Skip to Content

Support MinnPost

MinnPost logo 2014 Summer Member Drive

Readers like you make MinnPost possible
Become a sustaining member today

Dayton’s eagerly awaited budget proposal touted as a ‘historical shift’

Everyone is eagerly awaiting Gov. Mark Dayton’s budget proposal, which will contain his proposed tax changes and increases that will be at the heart of legislative debates.

The governor’s proposal won’t come until Jan. 22, but there were hints Friday that the governor won’t be just tweaking the tax system.

“We will see a historical shift on the 22nd,” said Bob Hume, a representative of Dayton’s office. Legislative leaders and Hume spoke to members of the Minnesota Council of Nonprofits, whose members clearly leaned to the DFL side of the political spectrum.

He offered no specifics but was clear that the budget proposal would include both program cuts and tax increases. Hume — who was filling in for the governor, who still is recuperating from back surgery — also indicated that the Dayton proposal won’t necessarily be embraced by a substantial number of DFLers.

“The budget proposal will be a jumping-off point,’’ Hume said, signaling that even the governor doesn’t expect his plan to sail through the DFL-controlled Legislature.

Senate Majority Leader Tom Bakk and House Speaker Paul Thissen represented the DFL, and Deputy Senate Minority Leader Dave Thompson and Assistant House Minority Leader Jennifer Loon spoke for Republicans.

Each of the leaders spoke at different times, meaning there were shades of differences between what Bakk and Thissen said they consider important in this session. Even Loon and Thompson had different tones as they offered their views on the budget and other state issues.

Loon offered a softer tone, which was in keeping with the view that Republican House members will be a bit more moderate than their Senate colleagues.

But back to the budget, because all four legislative leaders were in agreement that it is the No. 1 priority.

DFL cooperation, if not acceptance

Although Dayton doesn’t expect universal acceptance of his plan, the governor is counting on a sense of cooperation among DFL legislators and his office when it’s time to iron out details of a budget. That sort of cooperation hasn’t existed in more than a decade.

Dayton, Hume said, is very hopeful that substantial changes will ultimately be made in the tax code. The fundamentals guiding those changes, Hume said, will be a sense of “progressivity” in the Minnesota system.

He described the Jan. 22 proposal as the governor’s “first ideas -- let’s sit down and talk about them.”

All, though, should understand one thing: “The tax system is old and broken and is in need of repair,” Hume said.

Although the scope of Dayton’s proposal is unknown, Thompson and Loon did get nods of approval from the crowd when they both talked about how the deduction for charitable giving should not be removed from the tax code. (The nonprofits, of course, depend mightily on charitable giving.)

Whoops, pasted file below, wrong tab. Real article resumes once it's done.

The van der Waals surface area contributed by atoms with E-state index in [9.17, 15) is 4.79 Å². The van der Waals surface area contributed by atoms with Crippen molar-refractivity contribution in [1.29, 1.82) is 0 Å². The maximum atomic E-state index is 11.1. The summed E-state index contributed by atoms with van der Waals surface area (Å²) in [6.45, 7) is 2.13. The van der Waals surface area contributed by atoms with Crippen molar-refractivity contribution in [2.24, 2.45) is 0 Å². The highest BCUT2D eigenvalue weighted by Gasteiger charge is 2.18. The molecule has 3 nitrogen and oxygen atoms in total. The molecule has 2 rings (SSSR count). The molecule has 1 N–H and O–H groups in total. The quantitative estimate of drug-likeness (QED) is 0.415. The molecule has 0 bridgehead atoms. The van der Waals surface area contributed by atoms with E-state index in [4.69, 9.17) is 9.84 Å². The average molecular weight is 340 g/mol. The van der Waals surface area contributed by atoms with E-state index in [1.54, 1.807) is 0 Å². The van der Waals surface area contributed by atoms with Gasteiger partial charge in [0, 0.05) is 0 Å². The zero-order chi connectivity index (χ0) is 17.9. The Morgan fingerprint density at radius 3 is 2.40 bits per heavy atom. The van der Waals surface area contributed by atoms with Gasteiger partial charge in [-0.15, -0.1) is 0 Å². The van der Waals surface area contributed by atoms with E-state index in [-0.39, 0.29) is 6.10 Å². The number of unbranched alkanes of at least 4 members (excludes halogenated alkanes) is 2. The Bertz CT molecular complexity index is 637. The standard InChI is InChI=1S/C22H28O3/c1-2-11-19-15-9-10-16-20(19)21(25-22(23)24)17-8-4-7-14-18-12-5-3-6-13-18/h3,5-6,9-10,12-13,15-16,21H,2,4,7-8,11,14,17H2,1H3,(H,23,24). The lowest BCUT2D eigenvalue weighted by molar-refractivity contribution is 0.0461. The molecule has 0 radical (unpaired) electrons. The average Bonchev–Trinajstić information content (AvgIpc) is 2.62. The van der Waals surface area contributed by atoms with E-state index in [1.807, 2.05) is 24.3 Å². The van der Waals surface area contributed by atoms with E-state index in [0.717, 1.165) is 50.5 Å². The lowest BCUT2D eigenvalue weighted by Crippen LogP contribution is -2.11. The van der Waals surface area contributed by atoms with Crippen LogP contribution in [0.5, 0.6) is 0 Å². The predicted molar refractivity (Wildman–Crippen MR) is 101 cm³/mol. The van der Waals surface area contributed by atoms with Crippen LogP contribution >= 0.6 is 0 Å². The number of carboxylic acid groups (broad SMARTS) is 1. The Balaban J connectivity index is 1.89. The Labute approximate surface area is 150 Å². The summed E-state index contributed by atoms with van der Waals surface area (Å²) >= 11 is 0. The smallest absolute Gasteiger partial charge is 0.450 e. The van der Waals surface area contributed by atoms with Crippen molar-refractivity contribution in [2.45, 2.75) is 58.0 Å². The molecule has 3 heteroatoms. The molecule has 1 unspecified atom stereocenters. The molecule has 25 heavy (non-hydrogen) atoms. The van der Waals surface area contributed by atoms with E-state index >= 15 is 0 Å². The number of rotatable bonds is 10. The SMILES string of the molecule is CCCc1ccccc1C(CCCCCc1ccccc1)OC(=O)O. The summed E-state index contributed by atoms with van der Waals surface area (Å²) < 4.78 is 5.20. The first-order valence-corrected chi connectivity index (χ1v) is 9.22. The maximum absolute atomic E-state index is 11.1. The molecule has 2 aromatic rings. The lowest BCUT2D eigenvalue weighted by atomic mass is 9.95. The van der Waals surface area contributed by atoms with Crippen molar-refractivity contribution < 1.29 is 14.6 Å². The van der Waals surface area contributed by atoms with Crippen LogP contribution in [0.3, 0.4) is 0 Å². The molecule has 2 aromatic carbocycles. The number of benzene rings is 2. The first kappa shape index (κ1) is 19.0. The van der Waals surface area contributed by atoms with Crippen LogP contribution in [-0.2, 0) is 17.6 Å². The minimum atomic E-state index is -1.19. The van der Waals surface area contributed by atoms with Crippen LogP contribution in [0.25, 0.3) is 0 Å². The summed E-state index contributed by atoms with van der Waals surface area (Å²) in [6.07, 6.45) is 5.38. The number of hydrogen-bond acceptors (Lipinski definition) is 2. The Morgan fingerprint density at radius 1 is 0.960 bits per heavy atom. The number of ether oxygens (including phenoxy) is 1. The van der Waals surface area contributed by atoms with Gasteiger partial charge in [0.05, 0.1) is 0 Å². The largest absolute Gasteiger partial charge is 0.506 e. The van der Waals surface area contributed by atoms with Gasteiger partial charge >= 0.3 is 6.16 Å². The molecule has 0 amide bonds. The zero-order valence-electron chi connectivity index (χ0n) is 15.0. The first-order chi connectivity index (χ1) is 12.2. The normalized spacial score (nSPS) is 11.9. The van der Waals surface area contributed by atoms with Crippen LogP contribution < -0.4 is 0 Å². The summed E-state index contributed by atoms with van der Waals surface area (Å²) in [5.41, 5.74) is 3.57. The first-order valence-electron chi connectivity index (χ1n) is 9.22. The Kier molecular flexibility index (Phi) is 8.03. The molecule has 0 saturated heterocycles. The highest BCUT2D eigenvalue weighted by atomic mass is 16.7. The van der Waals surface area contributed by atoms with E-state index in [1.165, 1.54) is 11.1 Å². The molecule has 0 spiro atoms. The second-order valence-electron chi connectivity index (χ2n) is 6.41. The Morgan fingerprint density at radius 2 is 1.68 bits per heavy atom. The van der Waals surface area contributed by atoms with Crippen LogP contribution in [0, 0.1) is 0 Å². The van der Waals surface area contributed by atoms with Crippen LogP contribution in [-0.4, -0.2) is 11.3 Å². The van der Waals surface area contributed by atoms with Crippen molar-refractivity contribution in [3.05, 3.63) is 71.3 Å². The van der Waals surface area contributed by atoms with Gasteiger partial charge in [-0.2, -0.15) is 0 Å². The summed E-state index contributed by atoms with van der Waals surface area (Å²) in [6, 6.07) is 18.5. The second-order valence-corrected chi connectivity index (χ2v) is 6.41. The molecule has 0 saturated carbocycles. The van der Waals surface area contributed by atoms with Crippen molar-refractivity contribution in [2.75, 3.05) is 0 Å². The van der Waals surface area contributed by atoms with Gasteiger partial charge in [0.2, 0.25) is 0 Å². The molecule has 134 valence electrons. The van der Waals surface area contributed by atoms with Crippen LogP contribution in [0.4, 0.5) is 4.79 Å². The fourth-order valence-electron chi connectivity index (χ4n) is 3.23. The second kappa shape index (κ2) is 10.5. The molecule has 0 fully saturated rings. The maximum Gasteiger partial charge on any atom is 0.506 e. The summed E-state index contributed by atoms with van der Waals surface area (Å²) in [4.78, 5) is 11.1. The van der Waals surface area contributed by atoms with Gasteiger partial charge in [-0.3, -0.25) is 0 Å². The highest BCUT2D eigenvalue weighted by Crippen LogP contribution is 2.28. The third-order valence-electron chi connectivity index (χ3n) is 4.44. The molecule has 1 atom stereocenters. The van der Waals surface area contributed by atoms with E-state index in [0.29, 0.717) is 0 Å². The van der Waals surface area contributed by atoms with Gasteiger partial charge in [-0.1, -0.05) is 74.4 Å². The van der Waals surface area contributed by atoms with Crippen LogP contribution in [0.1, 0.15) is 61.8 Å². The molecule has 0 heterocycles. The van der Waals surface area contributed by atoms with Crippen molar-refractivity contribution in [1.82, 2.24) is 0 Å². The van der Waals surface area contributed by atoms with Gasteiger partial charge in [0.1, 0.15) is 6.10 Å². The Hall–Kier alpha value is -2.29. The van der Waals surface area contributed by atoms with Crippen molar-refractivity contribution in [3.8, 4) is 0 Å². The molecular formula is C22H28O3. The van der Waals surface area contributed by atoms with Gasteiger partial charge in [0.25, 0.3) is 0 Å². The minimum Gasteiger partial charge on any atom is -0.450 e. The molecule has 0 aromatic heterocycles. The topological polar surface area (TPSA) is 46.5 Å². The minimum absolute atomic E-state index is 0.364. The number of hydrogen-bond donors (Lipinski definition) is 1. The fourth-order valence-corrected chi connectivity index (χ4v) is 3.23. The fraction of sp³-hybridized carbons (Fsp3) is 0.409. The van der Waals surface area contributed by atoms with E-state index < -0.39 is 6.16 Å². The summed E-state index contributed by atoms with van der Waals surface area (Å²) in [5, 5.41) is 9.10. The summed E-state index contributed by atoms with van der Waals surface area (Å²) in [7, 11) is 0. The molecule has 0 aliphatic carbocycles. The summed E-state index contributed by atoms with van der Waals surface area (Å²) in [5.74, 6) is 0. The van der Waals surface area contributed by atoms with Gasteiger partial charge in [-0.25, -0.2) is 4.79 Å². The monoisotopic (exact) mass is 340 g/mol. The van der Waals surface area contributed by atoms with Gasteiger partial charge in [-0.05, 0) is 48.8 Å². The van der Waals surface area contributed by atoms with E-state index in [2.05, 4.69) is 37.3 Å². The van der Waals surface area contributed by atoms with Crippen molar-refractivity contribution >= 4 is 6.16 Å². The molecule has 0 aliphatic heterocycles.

Thompson, one of the most no-new-taxes conservatives in the Legislature, used the nods of approval to make a point: Everybody wants somebody else to pay higher taxes.

“Tax the other guy, don’t tax me,” said Thompson. “Don’t subsidize the other guy, subsidize me.’’

This led to a bit of a protest from at least one person in the audience.

“Your narrative is interesting, but it doesn’t jive with my experiences,’’ the man said. He went on to say that in his “faith community” there are large numbers of people willing to pay higher taxes.

Thompson was mellow in response: “That may be true. But in my experience, I’ve never had someone come into my office and say, ‘Tax me more.’ I hear it in theory, but I’ve never had it happen in practice.’’

The senator received polite applause — from most in the room — when his portion of the program was completed.

There was much more enthusiasm for Bakk and Thissen, although both urged patience about the process that began with the election of new majorities.

Difference in tone, priorities

What was interesting about the Bakk-Thissen presentations — remember, they spoke at separate times — were the differences in tone. When Republicans took control of the Legislature two years ago, there was a big effort for the House and Senate to speak from the same script.

This time around, it appears that there will be some differences between the two chambers.

Bakk, for example, was very specific in laying out Senate priorities, beyond the budget:

    1. Complete a health exchange bill by late March.
    2. Fund all-day kindergarten.
    3. Raise the state’s minimum wage.
    4. Raise the threshold for getting amendments to the ballot from simple legislative majority to “a super majority” of 60 percent. (Under a 60 percent rule, neither of the two amendments that Minnesotans defeated in November would have made the ballot.)

Mostly, though, what Bakk talked about was patience. “My job is to manage your expectations,” he told the crowd.

Thissen, who used such old liberal phrases as “social justice,” offered a different list of post-budget priorities: